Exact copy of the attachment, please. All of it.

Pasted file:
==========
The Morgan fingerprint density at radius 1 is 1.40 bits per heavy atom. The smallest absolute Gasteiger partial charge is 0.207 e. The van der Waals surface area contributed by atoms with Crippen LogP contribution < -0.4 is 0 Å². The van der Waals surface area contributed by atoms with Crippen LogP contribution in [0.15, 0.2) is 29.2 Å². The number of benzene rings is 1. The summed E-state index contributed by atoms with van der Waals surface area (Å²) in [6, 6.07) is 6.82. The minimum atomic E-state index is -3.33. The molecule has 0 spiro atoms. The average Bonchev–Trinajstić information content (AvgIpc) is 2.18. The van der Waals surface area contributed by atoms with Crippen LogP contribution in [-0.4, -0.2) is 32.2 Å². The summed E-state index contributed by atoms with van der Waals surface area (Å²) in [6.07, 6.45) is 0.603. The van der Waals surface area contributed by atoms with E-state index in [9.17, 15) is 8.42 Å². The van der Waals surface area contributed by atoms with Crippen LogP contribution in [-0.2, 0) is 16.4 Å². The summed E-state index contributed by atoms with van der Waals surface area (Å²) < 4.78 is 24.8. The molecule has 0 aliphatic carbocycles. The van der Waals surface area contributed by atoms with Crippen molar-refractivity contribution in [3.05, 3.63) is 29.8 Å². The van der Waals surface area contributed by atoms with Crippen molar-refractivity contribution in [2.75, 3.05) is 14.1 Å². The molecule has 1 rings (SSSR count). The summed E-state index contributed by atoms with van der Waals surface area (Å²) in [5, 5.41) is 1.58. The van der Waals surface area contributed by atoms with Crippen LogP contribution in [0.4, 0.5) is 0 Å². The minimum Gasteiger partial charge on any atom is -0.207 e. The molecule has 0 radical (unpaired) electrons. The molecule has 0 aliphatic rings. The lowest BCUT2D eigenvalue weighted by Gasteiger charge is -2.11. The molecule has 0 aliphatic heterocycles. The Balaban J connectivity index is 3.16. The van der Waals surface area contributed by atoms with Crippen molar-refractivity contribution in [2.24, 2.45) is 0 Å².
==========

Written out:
The Morgan fingerprint density at radius 1 is 1.40 bits per heavy atom. The smallest absolute Gasteiger partial charge is 0.207 e. The van der Waals surface area contributed by atoms with Crippen LogP contribution < -0.4 is 0 Å². The van der Waals surface area contributed by atoms with Crippen LogP contribution in [0.15, 0.2) is 29.2 Å². The number of benzene rings is 1. The summed E-state index contributed by atoms with van der Waals surface area (Å²) in [6, 6.07) is 6.82. The minimum atomic E-state index is -3.33. The molecule has 0 spiro atoms. The average Bonchev–Trinajstić information content (AvgIpc) is 2.18. The van der Waals surface area contributed by atoms with Crippen LogP contribution in [-0.4, -0.2) is 32.2 Å². The summed E-state index contributed by atoms with van der Waals surface area (Å²) in [6.07, 6.45) is 0.603. The van der Waals surface area contributed by atoms with E-state index in [9.17, 15) is 8.42 Å². The van der Waals surface area contributed by atoms with Crippen LogP contribution in [-0.2, 0) is 16.4 Å². The summed E-state index contributed by atoms with van der Waals surface area (Å²) < 4.78 is 24.8. The molecule has 0 aliphatic carbocycles. The van der Waals surface area contributed by atoms with Crippen molar-refractivity contribution in [3.05, 3.63) is 29.8 Å². The van der Waals surface area contributed by atoms with Crippen molar-refractivity contribution in [2.75, 3.05) is 14.1 Å². The molecule has 1 rings (SSSR count). The summed E-state index contributed by atoms with van der Waals surface area (Å²) in [5, 5.41) is 1.58. The van der Waals surface area contributed by atoms with Crippen LogP contribution in [0.4, 0.5) is 0 Å². The minimum Gasteiger partial charge on any atom is -0.207 e. The molecule has 0 radical (unpaired) electrons. The molecule has 0 aliphatic rings. The lowest BCUT2D eigenvalue weighted by Gasteiger charge is -2.11. The molecule has 0 aliphatic heterocycles. The Balaban J connectivity index is 3.16. The van der Waals surface area contributed by atoms with Crippen molar-refractivity contribution in [2.24, 2.45) is 0 Å².